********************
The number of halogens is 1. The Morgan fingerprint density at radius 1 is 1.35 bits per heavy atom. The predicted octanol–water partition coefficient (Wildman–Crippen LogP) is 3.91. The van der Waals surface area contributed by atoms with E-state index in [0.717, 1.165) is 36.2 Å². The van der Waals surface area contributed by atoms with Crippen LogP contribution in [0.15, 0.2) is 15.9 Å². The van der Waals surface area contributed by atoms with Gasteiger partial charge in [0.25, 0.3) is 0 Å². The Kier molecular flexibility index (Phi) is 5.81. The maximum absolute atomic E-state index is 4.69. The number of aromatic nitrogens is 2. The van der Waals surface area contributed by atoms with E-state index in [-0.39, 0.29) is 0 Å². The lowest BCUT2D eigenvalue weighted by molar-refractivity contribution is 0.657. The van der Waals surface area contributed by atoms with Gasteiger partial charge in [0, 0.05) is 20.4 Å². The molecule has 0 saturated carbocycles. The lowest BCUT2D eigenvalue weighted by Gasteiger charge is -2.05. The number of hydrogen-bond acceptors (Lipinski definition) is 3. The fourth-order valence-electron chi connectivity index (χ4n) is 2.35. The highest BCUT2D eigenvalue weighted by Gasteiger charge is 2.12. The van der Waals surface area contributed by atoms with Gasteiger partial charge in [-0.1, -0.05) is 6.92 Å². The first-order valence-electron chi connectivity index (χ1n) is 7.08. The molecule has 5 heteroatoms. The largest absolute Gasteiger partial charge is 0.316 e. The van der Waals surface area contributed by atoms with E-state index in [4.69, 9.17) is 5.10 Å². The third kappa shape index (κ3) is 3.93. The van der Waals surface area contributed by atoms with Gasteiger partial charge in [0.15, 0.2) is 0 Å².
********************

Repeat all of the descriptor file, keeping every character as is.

The number of halogens is 1. The Morgan fingerprint density at radius 1 is 1.35 bits per heavy atom. The predicted octanol–water partition coefficient (Wildman–Crippen LogP) is 3.91. The van der Waals surface area contributed by atoms with E-state index in [0.717, 1.165) is 36.2 Å². The van der Waals surface area contributed by atoms with Crippen LogP contribution in [0.15, 0.2) is 15.9 Å². The van der Waals surface area contributed by atoms with Gasteiger partial charge in [0.25, 0.3) is 0 Å². The Kier molecular flexibility index (Phi) is 5.81. The maximum absolute atomic E-state index is 4.69. The number of aromatic nitrogens is 2. The van der Waals surface area contributed by atoms with E-state index in [-0.39, 0.29) is 0 Å². The lowest BCUT2D eigenvalue weighted by molar-refractivity contribution is 0.657. The van der Waals surface area contributed by atoms with Gasteiger partial charge in [0, 0.05) is 20.4 Å². The molecule has 0 saturated carbocycles. The lowest BCUT2D eigenvalue weighted by Gasteiger charge is -2.05. The number of hydrogen-bond acceptors (Lipinski definition) is 3. The fourth-order valence-electron chi connectivity index (χ4n) is 2.35. The highest BCUT2D eigenvalue weighted by Gasteiger charge is 2.12. The van der Waals surface area contributed by atoms with Gasteiger partial charge in [-0.1, -0.05) is 6.92 Å². The first-order valence-electron chi connectivity index (χ1n) is 7.08. The molecule has 5 heteroatoms. The largest absolute Gasteiger partial charge is 0.316 e. The van der Waals surface area contributed by atoms with E-state index in [4.69, 9.17) is 5.10 Å². The third kappa shape index (κ3) is 3.93. The van der Waals surface area contributed by atoms with Gasteiger partial charge in [0.15, 0.2) is 0 Å².